34. 34. Centronuclear (Myotubular) Myopathy • Three variants: • A neonatal form presents with severe hypotonia and weakness at birth. • The late infancy–early childhood form presents with delayed motor milestones. • Later, difficulty with running and stair climbing • A marfanoid, slender body habitus, long narrow face, and high-arched palate are typical. • Progressive external ophthalmoplegia with ptosis and varying degrees of extraocular muscle impairment are characteristic of both the neonatal and the late-infantile forms. • The late childhood–adult form, has an onset in the second or third decade. Patients have full extraocular muscle movements and rarely exhibit ptosis. • Normal or slightly elevated CK levels • EMG is myopathic. • Muscle biopsy specimens in longitudinal section demonstrate rows of central nuclei, often surrounded by a halo. In transverse sections, central nuclei are found in 25–80% of muscle fibers. • No specific treatment is available
  35. 35. Hypokalemic Periodic Paralysis (HypoKPP) • HypoKPP type1 & type 2 • Calcium channel disorder • Onset at adolescent • Men are more affected than women • Attacks are often provoked by meals high in carbohydrates or sodium and may accompany rest following prolonged exercise • Weakness takes >24hrs to resolve. • Respiratory muscles are usually spared • Lab diagnosis: A low serum potassium level during an attack, excluding secondary causes, establishes the diagnosis. • Interattack muscle biopsies show the presence of single or multiple centrally placed vacuoles or tubular aggregates. • Treatment: Oral KCl (0.2– 0.4 mmol/kg) should be given every 30 min. Rarely IV KCl is required. • Mannitol is the preferred vehicle for administration of IV potassium
  36. 36. Hyperkalemic Periodic Paralysis (HyperKPP) • Misnomer as patients will be normokalemic • Mutations of the voltage- gated sodium channel SCN4A gene • Onset is in the first decade • Potassium administration precipitates attacks • Onset in first decade • Attacks are brief and mild, usually lasting 30 min to 4 h. • Weakness affects proximal muscles. • Attacks are precipitated by rest following exercise and fasting. • Lab features: Potassium usually will be normal. • EMG shows reduced amplitude. • The EMG will often demonstrate myotonic discharges during and between attacks. • The muscle biopsy shows vacuoles that are smaller, less numerous, and more peripheral • Acetazolamide (125–1000 mg/d) is helpful.
  37. 37. Paramyotonia Congenita • Autosomal dominant condition; voltage-gated sodium channel mutations • Attacks of weakness are cold- induced or occur spontaneously and are mild • Myotonia is a prominent feature but worsens with muscle activity (paradoxical myotonia). • Over time patients develop interattack weakness as they do in other forms of periodic paralysis. • Serum CK is usually mildly elevated. Routine sensory and motor nerve conduction studies are normal. • Patient is either normo or hyperkalemic. • Thiazide diuretics (e.g., chlorothiazide, 250–1000 mg/d) and mexiletine (slowly increase dose from 450 mg/d) are reported to be helpful. Patients should be advised to increase carbohydrates in their diet.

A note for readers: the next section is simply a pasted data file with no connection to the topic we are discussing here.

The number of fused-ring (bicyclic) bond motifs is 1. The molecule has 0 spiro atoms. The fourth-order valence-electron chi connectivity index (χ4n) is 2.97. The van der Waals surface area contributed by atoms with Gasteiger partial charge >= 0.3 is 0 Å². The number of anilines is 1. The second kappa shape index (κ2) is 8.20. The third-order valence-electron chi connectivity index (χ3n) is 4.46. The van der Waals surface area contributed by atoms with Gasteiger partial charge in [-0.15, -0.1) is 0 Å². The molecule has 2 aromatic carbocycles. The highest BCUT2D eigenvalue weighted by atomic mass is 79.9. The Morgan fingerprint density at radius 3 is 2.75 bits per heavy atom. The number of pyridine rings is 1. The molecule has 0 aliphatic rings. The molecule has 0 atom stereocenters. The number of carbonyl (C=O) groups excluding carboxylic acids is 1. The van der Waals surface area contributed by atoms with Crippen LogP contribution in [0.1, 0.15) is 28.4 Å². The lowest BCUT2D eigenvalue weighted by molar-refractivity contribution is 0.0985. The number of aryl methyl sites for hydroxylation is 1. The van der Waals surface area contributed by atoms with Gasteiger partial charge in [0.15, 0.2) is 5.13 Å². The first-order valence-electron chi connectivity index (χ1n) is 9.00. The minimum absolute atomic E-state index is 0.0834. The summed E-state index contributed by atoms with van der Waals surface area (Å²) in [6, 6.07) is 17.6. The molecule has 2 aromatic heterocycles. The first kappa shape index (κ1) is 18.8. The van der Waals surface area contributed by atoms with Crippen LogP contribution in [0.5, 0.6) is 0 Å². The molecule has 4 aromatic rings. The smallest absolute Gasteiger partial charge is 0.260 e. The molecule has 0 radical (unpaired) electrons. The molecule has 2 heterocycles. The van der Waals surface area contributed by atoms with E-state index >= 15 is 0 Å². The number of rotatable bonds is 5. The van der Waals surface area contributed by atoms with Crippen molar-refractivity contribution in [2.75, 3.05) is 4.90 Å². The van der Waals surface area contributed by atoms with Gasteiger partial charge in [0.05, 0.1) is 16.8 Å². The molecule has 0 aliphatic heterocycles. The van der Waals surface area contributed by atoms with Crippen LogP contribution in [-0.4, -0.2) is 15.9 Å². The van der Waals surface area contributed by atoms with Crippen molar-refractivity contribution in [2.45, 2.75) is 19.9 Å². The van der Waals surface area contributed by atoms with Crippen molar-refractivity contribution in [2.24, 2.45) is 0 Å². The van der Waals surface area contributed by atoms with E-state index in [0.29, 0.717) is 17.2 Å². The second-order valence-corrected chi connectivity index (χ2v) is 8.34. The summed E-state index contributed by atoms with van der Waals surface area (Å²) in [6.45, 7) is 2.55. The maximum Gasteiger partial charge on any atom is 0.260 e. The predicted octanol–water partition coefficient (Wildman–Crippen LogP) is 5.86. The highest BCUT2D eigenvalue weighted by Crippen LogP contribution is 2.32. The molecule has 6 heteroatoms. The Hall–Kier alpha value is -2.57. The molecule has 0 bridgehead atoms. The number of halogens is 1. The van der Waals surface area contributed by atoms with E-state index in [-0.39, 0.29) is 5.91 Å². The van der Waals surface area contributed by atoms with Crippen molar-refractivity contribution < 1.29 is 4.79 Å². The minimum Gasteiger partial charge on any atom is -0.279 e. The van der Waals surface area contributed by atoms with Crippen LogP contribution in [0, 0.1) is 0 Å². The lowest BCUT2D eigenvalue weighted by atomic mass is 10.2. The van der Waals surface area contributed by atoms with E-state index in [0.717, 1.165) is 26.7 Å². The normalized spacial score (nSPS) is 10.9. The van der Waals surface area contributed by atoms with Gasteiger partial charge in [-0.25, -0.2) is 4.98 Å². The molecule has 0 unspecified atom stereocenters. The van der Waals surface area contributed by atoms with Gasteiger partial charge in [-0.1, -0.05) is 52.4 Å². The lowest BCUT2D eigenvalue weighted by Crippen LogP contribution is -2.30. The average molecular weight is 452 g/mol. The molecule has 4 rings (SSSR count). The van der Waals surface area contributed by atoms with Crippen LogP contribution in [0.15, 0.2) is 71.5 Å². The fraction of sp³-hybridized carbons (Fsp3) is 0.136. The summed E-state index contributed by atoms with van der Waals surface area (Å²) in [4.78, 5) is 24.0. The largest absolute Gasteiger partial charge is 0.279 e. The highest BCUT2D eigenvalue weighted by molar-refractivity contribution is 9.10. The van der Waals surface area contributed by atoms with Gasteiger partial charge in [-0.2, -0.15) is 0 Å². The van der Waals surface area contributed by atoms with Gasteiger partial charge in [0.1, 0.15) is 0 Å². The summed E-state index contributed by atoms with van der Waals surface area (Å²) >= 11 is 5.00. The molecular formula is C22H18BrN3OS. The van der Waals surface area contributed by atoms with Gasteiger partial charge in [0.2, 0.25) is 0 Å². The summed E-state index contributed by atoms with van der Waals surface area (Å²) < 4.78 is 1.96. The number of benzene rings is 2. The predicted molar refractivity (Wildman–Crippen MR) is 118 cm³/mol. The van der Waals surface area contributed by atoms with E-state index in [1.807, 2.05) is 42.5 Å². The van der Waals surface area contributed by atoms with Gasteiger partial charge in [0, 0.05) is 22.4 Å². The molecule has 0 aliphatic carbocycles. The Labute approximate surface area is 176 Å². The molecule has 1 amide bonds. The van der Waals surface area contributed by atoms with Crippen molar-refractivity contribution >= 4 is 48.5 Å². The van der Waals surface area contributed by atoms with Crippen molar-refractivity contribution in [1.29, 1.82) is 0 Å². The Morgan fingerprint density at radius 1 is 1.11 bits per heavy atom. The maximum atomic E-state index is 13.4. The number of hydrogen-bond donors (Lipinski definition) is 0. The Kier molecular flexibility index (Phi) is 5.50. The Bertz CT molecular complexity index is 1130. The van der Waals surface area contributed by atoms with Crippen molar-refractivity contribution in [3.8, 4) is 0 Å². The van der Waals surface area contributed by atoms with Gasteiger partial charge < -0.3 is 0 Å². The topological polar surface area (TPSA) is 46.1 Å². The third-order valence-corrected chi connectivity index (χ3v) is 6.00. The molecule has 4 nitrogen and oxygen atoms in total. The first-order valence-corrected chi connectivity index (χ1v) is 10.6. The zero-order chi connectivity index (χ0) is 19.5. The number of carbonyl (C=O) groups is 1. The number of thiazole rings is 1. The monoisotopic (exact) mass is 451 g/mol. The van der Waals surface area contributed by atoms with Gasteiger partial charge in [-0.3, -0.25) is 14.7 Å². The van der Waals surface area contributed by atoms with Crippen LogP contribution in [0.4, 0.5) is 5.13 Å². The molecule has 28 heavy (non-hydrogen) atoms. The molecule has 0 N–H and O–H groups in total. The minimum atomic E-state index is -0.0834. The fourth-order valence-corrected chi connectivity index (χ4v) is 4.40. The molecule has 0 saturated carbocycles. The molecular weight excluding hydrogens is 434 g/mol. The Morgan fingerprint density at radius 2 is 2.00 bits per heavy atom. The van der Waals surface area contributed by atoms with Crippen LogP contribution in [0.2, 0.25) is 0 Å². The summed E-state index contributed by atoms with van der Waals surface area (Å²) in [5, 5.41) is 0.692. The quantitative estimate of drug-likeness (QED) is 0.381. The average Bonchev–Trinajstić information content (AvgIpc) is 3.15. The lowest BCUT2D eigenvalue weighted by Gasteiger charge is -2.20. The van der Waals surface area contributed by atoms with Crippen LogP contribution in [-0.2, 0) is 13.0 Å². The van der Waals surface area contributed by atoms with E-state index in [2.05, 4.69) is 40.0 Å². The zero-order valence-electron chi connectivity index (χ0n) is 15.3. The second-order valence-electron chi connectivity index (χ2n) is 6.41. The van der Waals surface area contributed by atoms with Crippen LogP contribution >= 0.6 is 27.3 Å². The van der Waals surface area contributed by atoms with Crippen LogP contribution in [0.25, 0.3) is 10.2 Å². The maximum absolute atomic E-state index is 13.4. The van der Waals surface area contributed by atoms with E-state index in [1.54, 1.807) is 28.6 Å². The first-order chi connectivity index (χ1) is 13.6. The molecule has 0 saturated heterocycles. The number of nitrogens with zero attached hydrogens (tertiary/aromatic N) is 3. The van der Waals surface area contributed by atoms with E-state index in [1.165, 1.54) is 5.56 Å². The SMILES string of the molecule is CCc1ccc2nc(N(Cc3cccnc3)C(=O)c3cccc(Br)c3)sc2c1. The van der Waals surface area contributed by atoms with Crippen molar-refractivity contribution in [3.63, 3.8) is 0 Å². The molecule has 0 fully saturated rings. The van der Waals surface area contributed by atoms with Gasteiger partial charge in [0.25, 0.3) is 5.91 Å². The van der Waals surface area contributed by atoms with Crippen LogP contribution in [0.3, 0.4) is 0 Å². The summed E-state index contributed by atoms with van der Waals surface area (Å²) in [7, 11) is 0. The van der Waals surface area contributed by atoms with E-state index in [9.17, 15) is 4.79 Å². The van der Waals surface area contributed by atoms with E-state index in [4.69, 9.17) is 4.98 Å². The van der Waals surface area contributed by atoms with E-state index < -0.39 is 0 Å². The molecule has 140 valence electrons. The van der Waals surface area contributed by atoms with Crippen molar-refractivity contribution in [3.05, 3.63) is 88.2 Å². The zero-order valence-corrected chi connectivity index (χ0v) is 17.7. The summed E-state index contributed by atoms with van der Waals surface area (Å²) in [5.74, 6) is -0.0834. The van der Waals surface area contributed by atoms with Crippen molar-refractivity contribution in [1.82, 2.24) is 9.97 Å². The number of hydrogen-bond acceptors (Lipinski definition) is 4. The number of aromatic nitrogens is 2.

38. 38. Drug induced myopathies Drugs Major Toxic Reaction Lipid-lowering agents Fibric acid derivatives HMG-CoA reductase inhibitors Niacin (nicotinic acid) Drugs belonging to all three of the major classes of lipid-lowering agents can produce a spectrum of toxicity: asymptomatic serum creatine kinase elevation, myalgias, exercised- induced pain, rhabdomyolysis, and myoglobinuria. Glucocorticoids Acute, high-dose glucocorticoid treatment can cause acute quadriplegic myopathy. These high doses of steroids are often combined with nondepolarizing neuromuscular blocking agents but the weakness can occur without their use. Chronic steroid administration produces predominantly proximal weakness. Nondepolarizing neuromuscular blocking agents Acute quadriplegic myopathy can occur with or without concomitant glucocorticoids. Zidovudine Mitochondrial myopathy with ragged red fibers. Drugs of abuse Alcohol Amphetamines Cocaine Heroin Phencyclidine Meperidine All drugs in this group can lead to widespread muscle breakdown, rhabdomyolysis, and myoglobinuria. Local injections cause muscle necrosis, skin induration, and limb contractures. Autoimmune toxic myopathy D-Penicillamine Use of this drug may cause polymyositis and myasthenia gravis. Amphophilic cationic drugs Amiodarone Chloroquine Hydroxychloroquine All amphophilic drugs have the potential to produce painless, proximal weakness associated with autophagic vacuoles in the muscle biopsy. Antimicrotubular drugs Colchicine This drug produces painless, proximal weakness especially in the setting of renal failure. Muscle biopsy shows autophagic vacuoles.
  39. 39. Other myopathies • Glycogen Storage and Glycolytic Defects • Carnitine Palmitoyltransferase Deficiency • Mitochondrial Myopathies -Progressive External Ophthalmoplegia Syndromes with Ragged Red Fibers. - Kearns-Sayre Syndrome (KSS) - Autosomal Recessive Cardiomyopathy and Ophthalmoplegia (ARCO) - Mitochondrial Myopathy, Encephalopathy, Lactic Acidosis, and Stroke-Like Episodes (MELAS)
  40. 40. • Thyroid disorders • Adrenal disorders • Pituitary disorders • Diabetes mellitus • Vitamin K deficiency • Myopathy of systemic illness • Drugs of Abuse and Related Myopathies • Drug-Induced Autoimmune Myopathies
  41. 41. References • Harrison's Principle of Internal Medicine 19th Edition